outdoorsalways New Member

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    I get them all the time. Also about the glove thing,had a scratch on my finger dealing with skulls and after taking gloves off and cleaning up i got some dirty skull water on the scratch. Two days later i spent 3 days in the hospital fighting for my life from an infection
    fast forward a year later i slipped skinning an alligator and nicked a finger with scalpel. back to the hospital with the same thing. lessons learned. small cuts i clean right then and there.
     
  13. Michelle_Nelson

    Michelle_Nelson Bring on the Bears!

    I keep a bottle of peroxide and neosporin in the shop.
     
  14. ofearthandbone

    ofearthandbone New Member

    I nicked my thumb and got an infection bad...neded antibiotics. I have a hard time fleshing the face with gloves not to mention as a beginner I frequently nick my fingers through the glove. I keep alcohol, band aids and duct tape on hand.
     
  15. ofearthandbone

    ofearthandbone New Member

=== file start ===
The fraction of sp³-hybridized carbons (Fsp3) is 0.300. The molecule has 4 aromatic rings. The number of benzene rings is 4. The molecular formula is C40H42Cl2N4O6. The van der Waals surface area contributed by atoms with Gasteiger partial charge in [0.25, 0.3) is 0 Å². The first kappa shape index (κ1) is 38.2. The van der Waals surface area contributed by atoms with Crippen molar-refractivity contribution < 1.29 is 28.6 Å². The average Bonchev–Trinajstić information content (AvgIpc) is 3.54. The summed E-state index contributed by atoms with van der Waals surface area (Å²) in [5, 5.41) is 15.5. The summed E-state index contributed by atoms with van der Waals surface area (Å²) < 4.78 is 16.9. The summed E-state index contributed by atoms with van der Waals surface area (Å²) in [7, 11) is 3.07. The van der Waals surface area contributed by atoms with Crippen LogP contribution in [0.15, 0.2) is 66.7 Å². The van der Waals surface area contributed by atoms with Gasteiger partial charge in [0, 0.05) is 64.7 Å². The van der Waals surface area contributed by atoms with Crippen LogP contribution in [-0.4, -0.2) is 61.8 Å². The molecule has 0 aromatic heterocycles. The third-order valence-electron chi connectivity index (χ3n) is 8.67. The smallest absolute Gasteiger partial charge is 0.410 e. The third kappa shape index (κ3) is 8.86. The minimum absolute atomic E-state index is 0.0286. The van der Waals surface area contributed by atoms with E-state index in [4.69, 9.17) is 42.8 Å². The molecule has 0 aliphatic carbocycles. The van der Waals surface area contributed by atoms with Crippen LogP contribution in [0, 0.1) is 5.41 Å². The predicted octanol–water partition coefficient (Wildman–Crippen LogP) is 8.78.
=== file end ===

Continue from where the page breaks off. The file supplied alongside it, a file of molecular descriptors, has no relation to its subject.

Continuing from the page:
We hang skulls too in the woods but for a euro mount I want it very white...I have not tried to whiten yet but heard nature cleaned they are harder to whiten, thoughts??
     
  16. Museum Man

    Museum Man Well-Known Member

    charge out the but for them and send them to skulls unlimited....you will never see a cleaner better looking skull in your life...
     
  17. akvz

    akvz New Member

    Skulls Unlimited might be a touch pricier than a local wholesale skull guy...

    Nature cleaned skulls are harder to whiten because they often have mineral staining from the dirt they are set on. Exposure to the elements causes brittle bones, flaking, cracking, etc... I really would not, in any way, recommend burying, leaving out, or otherwise cleaning skulls in a way other than maceration or bugging. There's too much risk for damaging the integrity of the bone or permanent staining.